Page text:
Port-au Prince, Haiti: After the 2010 earthquake, the streets of the neighbourhood of Bel-Air become busier, many of them due to an influx of the homeless. Note the blue-helmeted U.N. peace-keeper in the foreground.
Photo Credit: Marcello Casal Jr/y Agência Brasil, 19 January 2010
An op-ed piece, by Louise C. Ivers, in the New York Times is right on the mark when it says that the United Nations ought to not only admit responsibility, but also offer compensation for introducing cholera into Haiti, a very poor nation of about 10 million.
The January 2010 earthquake killed 300,00 and left a million homeless; before October 2010, cholera was unknown in that island nation. Poor sanitation conditions at the U.N. camp is responsible for the cholera outbreak
Regardless of the merits of this argument, the United Nations has a moral, if not legal, obligation to help solve a crisis it inadvertently helped start. The evidence shows that the United Nations was largely, though not wholly, responsible for an outbreak of cholera that has subsequently killed some 8,000 Haitians and sickened 646,000 more since October 2010. The United Nations has not acknowledged its culpability.
Now, as the cholera epidemic appears to worsen, Mr. Ban and the United Nations have an opportunity to save thousands of lives, restore good will — and, yes, fulfill the mandate that brought the organization to Haiti in the first place: stabilizing a fragile country. The United Nations should immediately increase its financial support for the Haitian government’s efforts to control the epidemic. While that may not satisfy everyone, it will go at least some way toward compensating the people of Haiti for the unintentional introduction of the bacteria that caused the epidemic.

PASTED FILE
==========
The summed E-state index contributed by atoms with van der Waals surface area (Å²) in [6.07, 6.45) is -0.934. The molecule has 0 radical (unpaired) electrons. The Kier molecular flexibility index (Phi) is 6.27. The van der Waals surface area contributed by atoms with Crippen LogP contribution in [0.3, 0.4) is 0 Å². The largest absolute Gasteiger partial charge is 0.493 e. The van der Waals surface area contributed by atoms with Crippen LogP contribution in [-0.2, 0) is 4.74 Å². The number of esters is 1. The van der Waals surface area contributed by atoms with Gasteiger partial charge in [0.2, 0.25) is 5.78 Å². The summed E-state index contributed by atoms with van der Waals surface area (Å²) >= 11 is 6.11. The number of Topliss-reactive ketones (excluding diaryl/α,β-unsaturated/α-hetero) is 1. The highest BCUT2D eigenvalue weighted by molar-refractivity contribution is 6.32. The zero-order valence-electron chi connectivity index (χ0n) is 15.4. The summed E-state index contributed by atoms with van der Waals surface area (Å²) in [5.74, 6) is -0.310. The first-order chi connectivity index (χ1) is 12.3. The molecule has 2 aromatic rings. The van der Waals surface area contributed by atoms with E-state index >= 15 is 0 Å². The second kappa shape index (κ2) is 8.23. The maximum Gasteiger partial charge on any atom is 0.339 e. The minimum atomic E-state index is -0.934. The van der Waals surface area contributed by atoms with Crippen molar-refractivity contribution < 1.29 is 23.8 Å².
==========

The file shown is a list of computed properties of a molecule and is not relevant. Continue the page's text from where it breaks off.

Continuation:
Before October 2010, cholera — a diarrheal illness caused by consuming water or food contaminated with the bacterium Vibrio cholerae — had never been reported in the country. In the epidemic’s first year, the striking loss of life attracted international media attention. Even in its third year, the outbreak continues to sicken thousands.That the U.N.'s secretary-general, Ban Ki-moon, cites "diplomatic immunity" as the reason to reject the claim is a cowardly act and a forceful indication of what ails the U.N., a deeply dysfunctional organization that has lost its way decades ago. It's not the first time the U.N., under a different secretary-general, disowned responsibility for its actions or inaction [think Rwanda]. To say that the U.N. ought to be ashamed of itself would mean that it had some sense of morality; it doesn't.
You can read the rest of the op-ed article at [NYT]